Introduction: Pallet Wood Penny Boards

About: I have an unhealthy relationship with pallet wood. I make fast paced and entertaining build videos on my YouTube channel that are made for everyone, but with the ultimate goal to get the younger generations ex…

100% reclaimed pallet wood Penny Boards! Another thing that the world has never asked for, it's kind of my specialty.

These custom Penny Board style skateboard decks are made entirely from laminated reclaimed pallet wood. Each board is unique just by the virtue of the materials being used! Every board is a random mirrored lamination of different species of hardwood, whatever happens to be in season in my local pallets. These are a functional wood replica of the original Penny style mini cruiser boards, matching the hatched pattern in the top of the board, just with a flat tail (and I even made a couple with angled tales, because I hate myself). They work just as good as the original but increase your style points by at least 200% (up to 300% with the right combination of wood).

I'm currently obsessed with incorporating complicated CNC cuts and patterns as a feature in other handmade pieces so that's how this project originated. The grid pattern on the top is almost an exact match to the original Penny even with a circle in the center for a logo and circles around the mounting hardware.

Step 1: Materials & Tools List


> Pallet wood (1 pallet will make a little more than 2 skateboards)

> Wood glue

> Walnut veneer (for hand carved skateboard)

> Contact cement

> 2 sided tape

> Penny board trucks and wheels

> Lacquer


> ISOtunes hearing protection

> Thickness planer

> Table saw

> Feather boards

> Rockler crosscut sled

> Rockler silicone mats

> Rockler bar clamps

> Glue roller bottle

> X-Carve CNC

> 1/8" end mill

> 60 degree v-bit

> Olfa knife

> Laminate roller

> Bandsaw

> Disk sander

> Rockler router lift

> Rockler rabeting bit set

> Rockler compact router plate

> Palm router

> Rockler bench dog push bloc

> Rockler insty drive drill bit set

> Random orbital sander

> Shop vac cart

> Screw clamp

> Arbortech TurboPlane grinding disk

> Angle grinder

> Sanding sponge

> Rockler HVLP sprayer

Step 2: Milling the Raw Materials

First step is to acquire the right pallet wood. We searched the stacks for some hardwood pallets and found some promising looking material (DISCLAIMER: always ask for permission before you take pallets, check the stamp on the side of the pallet, and never eat pallet wood. If you don't know what you're looking at be sure to do your research first, pallet wood has been known to give kittens cancer just by looking at it.). Anyways... my friends insisted that the best way to take apart the pallets was by dragging them behind their van, hard to argue with that logic!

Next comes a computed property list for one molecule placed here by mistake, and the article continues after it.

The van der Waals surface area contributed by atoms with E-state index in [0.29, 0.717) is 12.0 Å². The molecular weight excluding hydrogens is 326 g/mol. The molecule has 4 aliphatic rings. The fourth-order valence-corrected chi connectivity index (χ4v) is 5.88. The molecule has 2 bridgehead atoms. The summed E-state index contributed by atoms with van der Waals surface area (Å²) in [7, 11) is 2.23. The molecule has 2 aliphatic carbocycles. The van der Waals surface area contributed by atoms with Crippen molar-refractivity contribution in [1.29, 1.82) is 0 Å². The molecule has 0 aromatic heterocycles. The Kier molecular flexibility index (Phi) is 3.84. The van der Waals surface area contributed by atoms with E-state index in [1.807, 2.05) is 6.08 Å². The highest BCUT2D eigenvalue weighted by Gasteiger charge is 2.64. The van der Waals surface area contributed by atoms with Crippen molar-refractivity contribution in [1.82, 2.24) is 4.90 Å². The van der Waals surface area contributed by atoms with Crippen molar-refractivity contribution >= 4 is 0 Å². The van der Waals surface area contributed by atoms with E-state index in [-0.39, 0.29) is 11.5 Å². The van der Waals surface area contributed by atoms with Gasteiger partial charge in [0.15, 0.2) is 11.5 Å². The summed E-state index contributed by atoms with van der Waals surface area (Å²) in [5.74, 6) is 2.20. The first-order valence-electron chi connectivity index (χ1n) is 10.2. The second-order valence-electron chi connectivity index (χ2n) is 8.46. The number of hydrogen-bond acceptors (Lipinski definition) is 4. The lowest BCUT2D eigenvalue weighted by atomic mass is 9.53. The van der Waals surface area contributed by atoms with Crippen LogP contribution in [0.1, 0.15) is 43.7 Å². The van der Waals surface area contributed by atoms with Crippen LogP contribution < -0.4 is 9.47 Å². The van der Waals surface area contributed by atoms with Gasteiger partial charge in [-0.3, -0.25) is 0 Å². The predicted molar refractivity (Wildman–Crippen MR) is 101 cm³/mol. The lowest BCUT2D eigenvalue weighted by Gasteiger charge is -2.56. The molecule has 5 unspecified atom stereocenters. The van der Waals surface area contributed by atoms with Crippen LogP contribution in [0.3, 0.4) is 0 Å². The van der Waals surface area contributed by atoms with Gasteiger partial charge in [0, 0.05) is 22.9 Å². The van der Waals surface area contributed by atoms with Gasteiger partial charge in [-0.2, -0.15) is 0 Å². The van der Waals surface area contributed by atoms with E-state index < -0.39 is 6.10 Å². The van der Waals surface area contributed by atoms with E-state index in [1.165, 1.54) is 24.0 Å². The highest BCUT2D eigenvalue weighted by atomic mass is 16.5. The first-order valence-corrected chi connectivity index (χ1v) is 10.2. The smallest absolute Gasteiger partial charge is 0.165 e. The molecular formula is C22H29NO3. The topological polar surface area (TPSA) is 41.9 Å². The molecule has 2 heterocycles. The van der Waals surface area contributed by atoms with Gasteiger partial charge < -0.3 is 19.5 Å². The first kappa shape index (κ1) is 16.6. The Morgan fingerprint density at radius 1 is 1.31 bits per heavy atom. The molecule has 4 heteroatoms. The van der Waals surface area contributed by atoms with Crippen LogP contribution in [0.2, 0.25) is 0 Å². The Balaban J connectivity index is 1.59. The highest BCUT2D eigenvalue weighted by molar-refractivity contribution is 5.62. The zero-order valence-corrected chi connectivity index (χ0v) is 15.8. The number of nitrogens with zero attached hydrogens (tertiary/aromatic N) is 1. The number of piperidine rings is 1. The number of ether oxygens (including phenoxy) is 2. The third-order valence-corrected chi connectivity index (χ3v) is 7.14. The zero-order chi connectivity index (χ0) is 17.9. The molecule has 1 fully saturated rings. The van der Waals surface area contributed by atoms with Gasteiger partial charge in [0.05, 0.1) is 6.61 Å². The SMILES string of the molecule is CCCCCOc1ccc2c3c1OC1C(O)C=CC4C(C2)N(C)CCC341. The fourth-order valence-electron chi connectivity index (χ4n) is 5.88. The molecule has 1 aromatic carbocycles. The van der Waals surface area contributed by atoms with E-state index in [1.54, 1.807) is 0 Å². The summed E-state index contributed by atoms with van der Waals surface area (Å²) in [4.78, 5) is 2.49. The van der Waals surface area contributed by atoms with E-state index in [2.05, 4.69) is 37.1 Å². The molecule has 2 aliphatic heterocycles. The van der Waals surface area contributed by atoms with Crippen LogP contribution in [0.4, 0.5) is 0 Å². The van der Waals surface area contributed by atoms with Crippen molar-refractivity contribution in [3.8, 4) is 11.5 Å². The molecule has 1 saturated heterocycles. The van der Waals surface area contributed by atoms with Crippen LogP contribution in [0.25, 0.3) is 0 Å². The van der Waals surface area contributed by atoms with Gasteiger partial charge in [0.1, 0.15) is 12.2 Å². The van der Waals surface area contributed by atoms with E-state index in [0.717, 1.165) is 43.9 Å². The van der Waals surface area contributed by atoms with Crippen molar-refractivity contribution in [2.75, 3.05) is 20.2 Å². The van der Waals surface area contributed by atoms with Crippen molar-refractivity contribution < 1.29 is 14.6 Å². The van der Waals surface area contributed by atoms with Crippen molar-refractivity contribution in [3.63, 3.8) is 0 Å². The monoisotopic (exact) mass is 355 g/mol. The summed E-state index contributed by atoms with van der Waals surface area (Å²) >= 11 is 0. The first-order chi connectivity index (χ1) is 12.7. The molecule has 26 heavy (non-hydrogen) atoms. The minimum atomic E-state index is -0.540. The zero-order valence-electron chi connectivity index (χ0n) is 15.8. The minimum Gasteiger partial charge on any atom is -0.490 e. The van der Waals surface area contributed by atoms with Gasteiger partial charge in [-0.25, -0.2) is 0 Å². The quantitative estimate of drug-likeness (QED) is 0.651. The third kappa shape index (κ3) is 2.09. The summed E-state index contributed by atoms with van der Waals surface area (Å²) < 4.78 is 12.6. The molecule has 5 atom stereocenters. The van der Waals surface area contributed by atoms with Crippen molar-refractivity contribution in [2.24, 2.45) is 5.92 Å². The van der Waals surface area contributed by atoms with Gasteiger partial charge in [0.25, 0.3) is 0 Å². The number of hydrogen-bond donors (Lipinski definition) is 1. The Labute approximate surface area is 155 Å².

With the raw materials acquired, it all starts at the thickness planer. All of the pallet slats are sent through here to clean them up and get each of the faces smooth. I keep sending them through until I'm happy with what each of the faces looks like and then set that piece aside. Because of this I end up getting a cool random pattern of different thickness since some slats end up much thinner than others.

Each slat is ripped down into as many 1" strips as I can get out of them. The pieces will be glued up on edge so this will give me a 1" thick board. I'm actually aiming for 3/4" finish thickness so this gives me enough room for some of the pieces that are still a little warped or even have a rough edge on them. Last step to mill the pieces is to cut them all down to the same length (I make sure to cut off the ugliest end of the board).

Step 3: Laminating the Panels

I ended up gluing 3 skateboards up at once, so I marked them out so I knew which side of the strips went up, but also to remind me to leave glue out between each of the 3 boards. Glue is applied to each of the strips with a glue roller bottle and then everything is clamped up using bar clamps and clamping cauls across the center of the board to make sure all the pieces were aligned.

I had my friends Dylan and Molly (@ woodbrew) in my shop this week helping me out, so I got to teach them all of the ins and outs of the pallet wood lamination process. I think they enjoyed it just as much as I did!

After letting those boards sit to dry for the night, we take them out of the clamps. He hasn't quite gotten the technique down so I lent a hand, practice makes perfect kiddo.

Step 4: Cleaning Up the Panels and Preparing the CNC

Each of these planks can then be sent through the planer to smooth all of the pieces down flush. The planks are just flipped back and forth with the worst face up until both are smooth and then it's just a matter of bringing them down to 3/4" finished thickness.

The kids then mount their work piece in the CNC before cutting out the pattern, but I decided to show them up with my own hand carved texture.

Step 5: Preparing the Hand Carved Board

Really, I just like to always show off a hand technique whenever I do one with the CNC to show that you shouldn't use a lack of a machine as an excuse, your 2 hands are all you need. But that doesn't make for as good of a story-line so let's prove those kids wrong that computers aren't the only way to go! I start by gluing a piece of walnut veneer on top of this plank using contact cement. The cement is spread on each surface and left to dry until it's tacky, which is when the pieces are then put in contact with one another and pushed down with a laminate roller.